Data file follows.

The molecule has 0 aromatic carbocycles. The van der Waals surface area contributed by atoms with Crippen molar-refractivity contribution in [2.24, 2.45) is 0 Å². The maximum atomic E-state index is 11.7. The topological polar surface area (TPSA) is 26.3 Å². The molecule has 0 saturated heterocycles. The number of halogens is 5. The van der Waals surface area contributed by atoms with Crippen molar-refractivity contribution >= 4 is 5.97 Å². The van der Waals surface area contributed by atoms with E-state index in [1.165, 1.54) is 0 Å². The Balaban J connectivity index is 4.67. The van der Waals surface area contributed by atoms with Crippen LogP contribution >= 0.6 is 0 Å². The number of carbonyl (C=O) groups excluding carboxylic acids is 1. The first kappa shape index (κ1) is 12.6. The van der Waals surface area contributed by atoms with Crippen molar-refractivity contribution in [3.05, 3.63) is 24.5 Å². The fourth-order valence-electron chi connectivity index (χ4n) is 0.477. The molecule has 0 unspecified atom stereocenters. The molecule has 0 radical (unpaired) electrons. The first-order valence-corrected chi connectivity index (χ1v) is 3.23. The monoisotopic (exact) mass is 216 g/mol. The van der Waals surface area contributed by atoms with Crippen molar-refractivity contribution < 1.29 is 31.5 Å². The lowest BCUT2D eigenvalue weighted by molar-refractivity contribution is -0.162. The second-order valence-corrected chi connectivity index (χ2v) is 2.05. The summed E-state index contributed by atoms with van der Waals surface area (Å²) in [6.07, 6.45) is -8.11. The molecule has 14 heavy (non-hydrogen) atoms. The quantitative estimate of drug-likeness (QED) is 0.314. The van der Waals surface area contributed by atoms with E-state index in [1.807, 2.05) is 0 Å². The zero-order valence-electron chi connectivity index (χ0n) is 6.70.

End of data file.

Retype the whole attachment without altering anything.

The molecule has 0 aromatic carbocycles. The van der Waals surface area contributed by atoms with Crippen molar-refractivity contribution in [2.24, 2.45) is 0 Å². The maximum atomic E-state index is 11.7. The topological polar surface area (TPSA) is 26.3 Å². The molecule has 0 saturated heterocycles. The number of halogens is 5. The van der Waals surface area contributed by atoms with Crippen molar-refractivity contribution >= 4 is 5.97 Å². The van der Waals surface area contributed by atoms with E-state index in [1.165, 1.54) is 0 Å². The Balaban J connectivity index is 4.67. The van der Waals surface area contributed by atoms with Crippen LogP contribution >= 0.6 is 0 Å². The number of carbonyl (C=O) groups excluding carboxylic acids is 1. The first kappa shape index (κ1) is 12.6. The van der Waals surface area contributed by atoms with Crippen molar-refractivity contribution in [3.05, 3.63) is 24.5 Å². The fourth-order valence-electron chi connectivity index (χ4n) is 0.477. The molecule has 0 unspecified atom stereocenters. The molecule has 0 radical (unpaired) electrons. The first-order valence-corrected chi connectivity index (χ1v) is 3.23. The monoisotopic (exact) mass is 216 g/mol. The van der Waals surface area contributed by atoms with Crippen molar-refractivity contribution < 1.29 is 31.5 Å². The lowest BCUT2D eigenvalue weighted by molar-refractivity contribution is -0.162. The second-order valence-corrected chi connectivity index (χ2v) is 2.05. The summed E-state index contributed by atoms with van der Waals surface area (Å²) in [6.07, 6.45) is -8.11. The molecule has 14 heavy (non-hydrogen) atoms. The quantitative estimate of drug-likeness (QED) is 0.314. The van der Waals surface area contributed by atoms with E-state index in [1.807, 2.05) is 0 Å². The zero-order valence-electron chi connectivity index (χ0n) is 6.70.